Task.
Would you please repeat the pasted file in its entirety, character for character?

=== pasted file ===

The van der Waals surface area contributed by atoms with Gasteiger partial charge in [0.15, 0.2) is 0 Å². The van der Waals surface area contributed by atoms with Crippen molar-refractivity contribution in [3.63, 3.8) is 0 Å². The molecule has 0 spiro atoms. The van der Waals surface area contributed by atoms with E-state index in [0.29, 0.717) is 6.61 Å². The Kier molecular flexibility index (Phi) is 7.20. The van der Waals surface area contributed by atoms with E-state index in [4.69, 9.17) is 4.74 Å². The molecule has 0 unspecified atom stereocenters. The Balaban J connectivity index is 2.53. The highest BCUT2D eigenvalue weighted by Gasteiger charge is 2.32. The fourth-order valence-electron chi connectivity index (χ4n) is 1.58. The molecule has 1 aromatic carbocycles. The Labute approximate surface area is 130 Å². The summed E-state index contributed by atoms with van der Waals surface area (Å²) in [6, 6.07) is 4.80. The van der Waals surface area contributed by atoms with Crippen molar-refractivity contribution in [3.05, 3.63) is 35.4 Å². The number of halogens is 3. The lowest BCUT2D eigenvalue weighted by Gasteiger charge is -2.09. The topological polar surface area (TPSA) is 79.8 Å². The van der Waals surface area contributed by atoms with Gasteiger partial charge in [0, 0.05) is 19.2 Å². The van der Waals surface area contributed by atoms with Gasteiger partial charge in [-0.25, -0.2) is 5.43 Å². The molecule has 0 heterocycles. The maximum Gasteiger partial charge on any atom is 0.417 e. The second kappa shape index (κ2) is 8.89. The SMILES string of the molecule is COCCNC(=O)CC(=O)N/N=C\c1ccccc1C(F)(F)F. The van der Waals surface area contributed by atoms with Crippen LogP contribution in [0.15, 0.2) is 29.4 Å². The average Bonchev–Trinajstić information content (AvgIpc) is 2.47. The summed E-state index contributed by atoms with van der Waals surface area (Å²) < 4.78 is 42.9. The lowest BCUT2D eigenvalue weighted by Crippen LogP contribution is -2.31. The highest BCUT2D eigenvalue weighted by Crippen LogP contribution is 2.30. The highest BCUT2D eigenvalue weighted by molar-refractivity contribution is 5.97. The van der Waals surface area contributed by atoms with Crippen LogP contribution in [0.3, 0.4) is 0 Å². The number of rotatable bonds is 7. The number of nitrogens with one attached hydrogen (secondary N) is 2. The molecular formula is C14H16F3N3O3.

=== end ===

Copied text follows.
The van der Waals surface area contributed by atoms with Gasteiger partial charge in [0.15, 0.2) is 0 Å². The van der Waals surface area contributed by atoms with Crippen molar-refractivity contribution in [3.63, 3.8) is 0 Å². The molecule has 0 spiro atoms. The van der Waals surface area contributed by atoms with E-state index in [0.29, 0.717) is 6.61 Å². The Kier molecular flexibility index (Phi) is 7.20. The van der Waals surface area contributed by atoms with E-state index in [4.69, 9.17) is 4.74 Å². The molecule has 0 unspecified atom stereocenters. The Balaban J connectivity index is 2.53. The highest BCUT2D eigenvalue weighted by Gasteiger charge is 2.32. The fourth-order valence-electron chi connectivity index (χ4n) is 1.58. The molecule has 1 aromatic carbocycles. The Labute approximate surface area is 130 Å². The summed E-state index contributed by atoms with van der Waals surface area (Å²) in [6, 6.07) is 4.80. The van der Waals surface area contributed by atoms with Crippen molar-refractivity contribution in [3.05, 3.63) is 35.4 Å². The number of halogens is 3. The lowest BCUT2D eigenvalue weighted by Gasteiger charge is -2.09. The topological polar surface area (TPSA) is 79.8 Å². The van der Waals surface area contributed by atoms with Gasteiger partial charge in [0, 0.05) is 19.2 Å². The van der Waals surface area contributed by atoms with Gasteiger partial charge in [-0.25, -0.2) is 5.43 Å². The molecule has 0 heterocycles. The maximum Gasteiger partial charge on any atom is 0.417 e. The second kappa shape index (κ2) is 8.89. The SMILES string of the molecule is COCCNC(=O)CC(=O)N/N=C\c1ccccc1C(F)(F)F. The van der Waals surface area contributed by atoms with Crippen LogP contribution in [0.15, 0.2) is 29.4 Å². The average Bonchev–Trinajstić information content (AvgIpc) is 2.47. The summed E-state index contributed by atoms with van der Waals surface area (Å²) < 4.78 is 42.9. The lowest BCUT2D eigenvalue weighted by Crippen LogP contribution is -2.31. The highest BCUT2D eigenvalue weighted by Crippen LogP contribution is 2.30. The highest BCUT2D eigenvalue weighted by molar-refractivity contribution is 5.97. The van der Waals surface area contributed by atoms with Crippen LogP contribution in [0.3, 0.4) is 0 Å². The number of rotatable bonds is 7. The number of nitrogens with one attached hydrogen (secondary N) is 2. The molecular formula is C14H16F3N3O3.